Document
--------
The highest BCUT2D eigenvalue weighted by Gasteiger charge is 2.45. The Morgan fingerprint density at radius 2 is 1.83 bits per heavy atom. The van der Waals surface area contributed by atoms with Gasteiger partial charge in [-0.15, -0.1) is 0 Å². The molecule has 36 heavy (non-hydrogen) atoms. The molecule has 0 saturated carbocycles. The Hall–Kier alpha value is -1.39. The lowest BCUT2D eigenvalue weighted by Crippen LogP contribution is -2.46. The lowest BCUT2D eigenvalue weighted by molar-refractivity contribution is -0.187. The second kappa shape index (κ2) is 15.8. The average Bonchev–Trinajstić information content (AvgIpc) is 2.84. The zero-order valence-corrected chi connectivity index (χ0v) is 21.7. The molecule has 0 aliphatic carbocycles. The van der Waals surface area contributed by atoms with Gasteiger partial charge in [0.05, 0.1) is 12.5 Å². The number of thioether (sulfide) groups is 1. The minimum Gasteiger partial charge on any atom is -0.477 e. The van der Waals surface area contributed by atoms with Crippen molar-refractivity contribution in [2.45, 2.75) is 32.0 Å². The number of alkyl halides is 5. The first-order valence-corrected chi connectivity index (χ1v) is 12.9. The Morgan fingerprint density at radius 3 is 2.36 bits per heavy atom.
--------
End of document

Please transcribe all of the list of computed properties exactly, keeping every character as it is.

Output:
The highest BCUT2D eigenvalue weighted by Gasteiger charge is 2.45. The Morgan fingerprint density at radius 2 is 1.83 bits per heavy atom. The van der Waals surface area contributed by atoms with Gasteiger partial charge in [-0.15, -0.1) is 0 Å². The molecule has 36 heavy (non-hydrogen) atoms. The molecule has 0 saturated carbocycles. The Hall–Kier alpha value is -1.39. The lowest BCUT2D eigenvalue weighted by Crippen LogP contribution is -2.46. The lowest BCUT2D eigenvalue weighted by molar-refractivity contribution is -0.187. The second kappa shape index (κ2) is 15.8. The average Bonchev–Trinajstić information content (AvgIpc) is 2.84. The zero-order valence-corrected chi connectivity index (χ0v) is 21.7. The molecule has 0 aliphatic carbocycles. The van der Waals surface area contributed by atoms with Gasteiger partial charge in [0.05, 0.1) is 12.5 Å². The number of thioether (sulfide) groups is 1. The minimum Gasteiger partial charge on any atom is -0.477 e. The van der Waals surface area contributed by atoms with Crippen molar-refractivity contribution in [2.45, 2.75) is 32.0 Å². The number of alkyl halides is 5. The first-order valence-corrected chi connectivity index (χ1v) is 12.9. The Morgan fingerprint density at radius 3 is 2.36 bits per heavy atom.